Functional food

| February 8, 2018

The saying ‘You are what you eat’ is at the core of the research by the Director of the Functional Grains Centre and Charles Sturt University Professor of Food Science, Chris Blanchard. He writes about innovative research to improve the health properties of the grains we eat.

Almost two out of three Australians are overweight or obese according to the latest health survey by the Australian Bureau of Statistics (ABS 2015). Excess weight increases the risk of developing long-term health conditions like cardio vascular disease, type 2 diabetes and some cancers. We know that diet and exercise are central to combating this public health issue but changing eating habits is difficult.

So let’s take a look at some of the innovation that’s tackling the issue from a different angle – research to enhance the health benefits of the food we eat, specifically grains.

Research at the Australian Research Council (ARC) Industrial Transformation Training Centre for Functional Grains (FGC) at Charles Sturt University aims to identify new bioactive compounds in grains and to develop new functional foods that provide added health benefits by reducing risk of diseases, going beyond the basic nutritional function.

Research is showing that pulses like chickpeas and lentils are not only a nutritious and tasty food product but also have the potential to deliver significant health benefits. One study has demonstrated that extracts from pulses were able to interact with gene expression regulators in cells to turn off fat cell development in stem cells. Another found some remarkable anti-cancer properties of faba bean extracts. Other research has found that the protein content of mung beans can vary greatly depending on where the pulse is grown. That’s important for processors because protein is one of the things that makes us feel fuller for longer.

Think rice and you probably think of a steaming bowl of fluffy ‘white’ rice but it’s whole-grain coloured rice varieties that FGC researchers are interested in. The seed coats of coloured rice are rich in antioxidants and research is underway to test the role of these chemical compounds in reducing blood clotting, inflammation and chemical damage to cells in overweight or obese people and in those who have type 2 diabetes. There’s also some promising results from a study investigating the anti-cancer properties of these bioactive compounds found in coloured rice.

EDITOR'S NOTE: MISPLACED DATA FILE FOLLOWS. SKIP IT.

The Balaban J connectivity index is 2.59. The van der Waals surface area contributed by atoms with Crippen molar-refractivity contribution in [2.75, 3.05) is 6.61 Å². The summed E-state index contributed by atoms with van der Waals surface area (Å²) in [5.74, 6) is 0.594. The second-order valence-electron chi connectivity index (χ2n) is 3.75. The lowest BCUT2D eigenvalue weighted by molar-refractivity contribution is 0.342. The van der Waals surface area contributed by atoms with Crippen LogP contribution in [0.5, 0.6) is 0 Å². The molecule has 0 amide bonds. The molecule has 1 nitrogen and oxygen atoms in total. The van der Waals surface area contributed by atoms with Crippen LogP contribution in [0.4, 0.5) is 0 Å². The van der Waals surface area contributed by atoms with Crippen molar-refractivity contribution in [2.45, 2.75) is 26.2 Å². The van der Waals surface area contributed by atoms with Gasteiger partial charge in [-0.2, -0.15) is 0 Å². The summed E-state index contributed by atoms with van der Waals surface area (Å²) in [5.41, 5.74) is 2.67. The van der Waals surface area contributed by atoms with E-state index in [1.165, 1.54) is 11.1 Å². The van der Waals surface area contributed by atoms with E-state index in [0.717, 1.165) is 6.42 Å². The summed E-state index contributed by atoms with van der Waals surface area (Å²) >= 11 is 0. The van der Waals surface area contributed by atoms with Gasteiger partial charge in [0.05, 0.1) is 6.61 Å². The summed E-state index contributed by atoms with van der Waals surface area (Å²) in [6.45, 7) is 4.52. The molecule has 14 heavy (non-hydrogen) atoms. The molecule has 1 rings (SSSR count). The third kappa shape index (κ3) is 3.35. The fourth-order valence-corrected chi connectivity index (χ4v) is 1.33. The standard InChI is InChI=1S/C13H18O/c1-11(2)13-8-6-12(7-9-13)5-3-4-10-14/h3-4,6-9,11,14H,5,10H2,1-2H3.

Still with rice, research is also focused on the GI (glycaemic index). You’ve probably seen low-GI used in advertising and in food labelling. GI is a way to rate how quickly the carbohydrates raise the glucose level of the blood. One of our researchers has found that the way rice is processed influences the GI. Another has developed a way to quickly screen new varieties for GI, which means the rice breeders can focus on getting the low-GI varieties to the growers, and your dinner plate more quickly.

The link between paddock, processor and plate is important. Consumer demand for healthier food products is driving innovation and the development of new functional food products. This in turn can increase the demand and value for the grain that is grown by our farmers.

PhD candidates Ms Shiwangni Rao and Ms Esther Callcott in the laboratory, working with the coloured rice and extract.


One Comment

  1. Alan Stevenson

    Alan Stevenson

    February 24, 2018 at 1:09 pm

    As a person who has eaten meat at least once a day for the past seventy-odd years and who is now living on borrowed time, I am interested in what you have to say. Pulses I know about, but coloured rice? I would appreciate a bit more detail on that score with some suggestions regarding where to find more information. When it comes to the whole area of pulses, sprouting seeds and grasses there are a lot of well-meaning twits out there eager to share their ideas.